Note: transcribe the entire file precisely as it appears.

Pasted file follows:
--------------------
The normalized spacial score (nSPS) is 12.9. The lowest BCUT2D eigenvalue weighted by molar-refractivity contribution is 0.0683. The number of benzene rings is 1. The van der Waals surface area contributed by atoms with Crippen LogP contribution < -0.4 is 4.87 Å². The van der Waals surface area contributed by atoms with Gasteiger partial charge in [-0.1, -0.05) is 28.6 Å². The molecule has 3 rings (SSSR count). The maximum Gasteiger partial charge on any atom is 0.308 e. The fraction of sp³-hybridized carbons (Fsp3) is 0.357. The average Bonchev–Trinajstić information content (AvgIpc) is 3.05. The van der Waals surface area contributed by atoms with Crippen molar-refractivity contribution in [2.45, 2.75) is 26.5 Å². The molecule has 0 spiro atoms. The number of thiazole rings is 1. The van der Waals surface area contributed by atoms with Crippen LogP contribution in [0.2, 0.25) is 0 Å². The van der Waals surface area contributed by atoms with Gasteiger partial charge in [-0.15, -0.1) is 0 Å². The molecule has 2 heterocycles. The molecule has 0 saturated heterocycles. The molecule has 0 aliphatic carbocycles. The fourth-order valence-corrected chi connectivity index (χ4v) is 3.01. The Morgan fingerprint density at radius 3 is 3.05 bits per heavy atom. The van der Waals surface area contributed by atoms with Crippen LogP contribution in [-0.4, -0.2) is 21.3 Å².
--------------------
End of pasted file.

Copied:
The normalized spacial score (nSPS) is 12.9. The lowest BCUT2D eigenvalue weighted by molar-refractivity contribution is 0.0683. The number of benzene rings is 1. The van der Waals surface area contributed by atoms with Crippen LogP contribution < -0.4 is 4.87 Å². The van der Waals surface area contributed by atoms with Gasteiger partial charge in [-0.1, -0.05) is 28.6 Å². The molecule has 3 rings (SSSR count). The maximum Gasteiger partial charge on any atom is 0.308 e. The fraction of sp³-hybridized carbons (Fsp3) is 0.357. The average Bonchev–Trinajstić information content (AvgIpc) is 3.05. The van der Waals surface area contributed by atoms with Crippen molar-refractivity contribution in [2.45, 2.75) is 26.5 Å². The molecule has 0 spiro atoms. The number of thiazole rings is 1. The van der Waals surface area contributed by atoms with Crippen LogP contribution in [0.2, 0.25) is 0 Å². The van der Waals surface area contributed by atoms with Gasteiger partial charge in [-0.15, -0.1) is 0 Å². The molecule has 2 heterocycles. The molecule has 0 saturated heterocycles. The molecule has 0 aliphatic carbocycles. The fourth-order valence-corrected chi connectivity index (χ4v) is 3.01. The Morgan fingerprint density at radius 3 is 3.05 bits per heavy atom. The van der Waals surface area contributed by atoms with Crippen LogP contribution in [-0.4, -0.2) is 21.3 Å².